alternative strategies
). This is because of a technical (and often illogical)
aspect of immigration law, to do with which immigrating relatives can bring
their own “derivatives” (spouse and minor children) to the United States with
them on the same application.

In cases of immediate relative relationships (which include the spouse, parents,
and unmarried, minor children of U.S. citizens), derivatives are never allowed.
The U.S. citizen must be able to directly file a visa petition (Form I-130) for every
person that he or she wishes to help immigrate. In order to do that, however,
the citizen’s relationship with the “beneficiary” of the petition must be recognized
as a qualifying one under U.S. immigration law. And the law simply does not recognize
grandchildren of U.S. citizens as having a qualifying relationship for I-130 filing and
green-card eligibility purposes.

As we mentioned above, however, there are strategies that might help your daughter
avoid separation from her child, though it means her path to a green card will take

The first is for your daughter to wait until she is 21 or over for her to immigrate.
In that case she will not be an “immediate relative,” but instead be classified in the
“family first preference” (F1) visa category. Preference relatives are legally allowed
to bring their derivatives (spouse and ummarried minor children) with them to the
United States. The down side to this strategy is that there is an annual limit on F1 visas,
as a result of which a waiting list has developed, and it will likely take several years
after you file the I-130 for her to be able to move forward with a green card application.
You’d need a lawyer’s help to work out the details of timing this correctly.

Another, similar possibility is to wait until your daughter gets married, in which
case she would be classified under the “family third preference” (F3) visa category.
Because this, too, is not an “immediate relative” category, she would be able to bring
her spouse and child. But the waiting list in this category tends to be even longer than
in F1.

These are complex strategies, so again, your best bet would truly be to consult with
an immigration attorney for a full analysis and help in properly preparing and filing
the paperwork, and working out how best to time the whole process.

If you have any questions regarding topic or any other immigration topic,
Please contact LEGiTiGO, today

Monday, November 7, 2016


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What happens after someone advises the immigration authorities that an immigrant is undocumented.

I have been living and working in the U.S. for about six years, after entering illegally. I am married to another undocumented person, and we have two daughters, born in the United States. The problem is that our neighbor, who is an angry person, doesn’t like us, mostly because she thinks that our cat digs up her garden. She keeps threatening to call the immigration agents and have us deported. If she does call them, what will happen to us?


You are indeed at risk that your neighbor will contact U.S. immigration authorities (specifically,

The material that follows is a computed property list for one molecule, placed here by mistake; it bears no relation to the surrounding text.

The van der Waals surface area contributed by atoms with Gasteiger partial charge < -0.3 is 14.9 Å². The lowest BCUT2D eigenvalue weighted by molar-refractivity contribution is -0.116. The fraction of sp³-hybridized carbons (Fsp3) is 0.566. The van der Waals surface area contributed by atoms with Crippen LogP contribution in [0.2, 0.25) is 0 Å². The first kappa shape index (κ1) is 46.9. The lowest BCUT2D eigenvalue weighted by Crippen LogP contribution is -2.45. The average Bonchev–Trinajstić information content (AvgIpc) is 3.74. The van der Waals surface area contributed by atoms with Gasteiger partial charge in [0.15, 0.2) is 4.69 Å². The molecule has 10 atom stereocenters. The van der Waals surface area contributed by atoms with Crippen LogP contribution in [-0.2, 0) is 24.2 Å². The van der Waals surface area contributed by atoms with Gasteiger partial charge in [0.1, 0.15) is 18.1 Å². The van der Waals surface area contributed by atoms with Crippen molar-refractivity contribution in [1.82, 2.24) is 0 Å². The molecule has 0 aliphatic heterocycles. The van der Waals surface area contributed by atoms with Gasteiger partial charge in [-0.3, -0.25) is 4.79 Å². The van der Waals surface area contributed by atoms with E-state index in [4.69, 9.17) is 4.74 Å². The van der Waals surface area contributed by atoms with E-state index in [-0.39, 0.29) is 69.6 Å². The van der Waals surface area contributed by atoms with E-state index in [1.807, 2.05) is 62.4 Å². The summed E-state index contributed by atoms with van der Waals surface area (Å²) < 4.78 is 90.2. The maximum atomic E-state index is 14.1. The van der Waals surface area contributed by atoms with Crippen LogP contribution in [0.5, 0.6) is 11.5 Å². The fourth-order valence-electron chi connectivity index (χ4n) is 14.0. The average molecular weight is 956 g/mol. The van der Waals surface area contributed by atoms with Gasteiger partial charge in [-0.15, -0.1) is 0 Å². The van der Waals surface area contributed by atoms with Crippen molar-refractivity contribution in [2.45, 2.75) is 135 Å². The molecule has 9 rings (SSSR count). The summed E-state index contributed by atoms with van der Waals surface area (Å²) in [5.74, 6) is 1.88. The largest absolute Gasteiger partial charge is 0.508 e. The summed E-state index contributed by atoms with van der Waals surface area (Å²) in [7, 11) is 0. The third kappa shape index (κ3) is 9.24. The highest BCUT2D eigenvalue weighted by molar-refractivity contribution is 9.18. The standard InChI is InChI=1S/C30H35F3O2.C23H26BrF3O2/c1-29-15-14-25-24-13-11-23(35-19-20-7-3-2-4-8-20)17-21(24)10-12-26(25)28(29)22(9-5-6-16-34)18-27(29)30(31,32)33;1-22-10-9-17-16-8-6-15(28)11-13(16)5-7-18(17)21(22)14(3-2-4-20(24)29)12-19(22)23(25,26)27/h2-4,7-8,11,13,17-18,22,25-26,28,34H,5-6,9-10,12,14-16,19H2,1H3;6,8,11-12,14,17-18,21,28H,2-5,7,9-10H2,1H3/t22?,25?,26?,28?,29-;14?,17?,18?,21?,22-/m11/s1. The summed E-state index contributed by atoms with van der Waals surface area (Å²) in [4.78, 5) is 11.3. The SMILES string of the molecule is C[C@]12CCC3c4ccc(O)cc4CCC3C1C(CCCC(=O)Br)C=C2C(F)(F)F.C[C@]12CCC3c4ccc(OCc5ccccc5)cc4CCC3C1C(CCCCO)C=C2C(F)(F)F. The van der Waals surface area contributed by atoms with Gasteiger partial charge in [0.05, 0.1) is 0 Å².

Immigration and Customs Enforcement, or ICE). However, nothing will happen immediately or

First, there is the question of whether ICE will act on this tip. They do not have the resources to
follow up on every tip they get. They might simply ignore it. Or, ICE might take a closer look and choose to exercise what’s called “Prosecutorial Discretion.”

This means that they examine your situation — your history of responsible work and family life in
the U.S., and your family ties to U.S. citizens (namely your daughters) -- and hopefully decide not
to initiate removal (deportation) proceedings against you. The idea is that they are supposed to
direct government resources at people who have committed crimes or are otherwise negative forces
in U.S. society. Even if they’ve already set these court proceedings in motion, they can close them on
the basis of Prosecutorial Discretion.

If ICE does decide to attempt to remove you, ICE agents may arrest you and/or your wife.

This agency’s history of making sure that children are cared for in such a situation is not great, so make sure your children know where to go and who to contact if you are not at home when expected. It might be wise to consult an immigration attorney in advance about your situation, so that you have already lined up someone who can start acting on your behalf and figure out where you are being held.

After an arrest, you will most likely be charged with being deportable, released on bond, and then told to appear in Immigration Court on a certain day. A document called the “Notice to Appear” or NTA will describe the charges against you (that you’re in the U.S. unlawfully, most likely) and give you a date for your first court appearance, called a “Master Calendar” hearing. If you have any defenses to deportation, you can then ask for a full court hearing at a later date (called a “Merits Hearing.”)

If you have any questions regarding this type of concern or any other immigration topic,
Please contact LEGiTiGO, today

Monday, October 31, 2016

New Immigration fees

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Will my immigration fees increase?


Fees for immigration transactions will increase by an average of 21 percent beginning on December 23, 2016.

Applications or petitions mailed, postmarked, or otherwise filed on or after December 23, 2016 must include the new fees.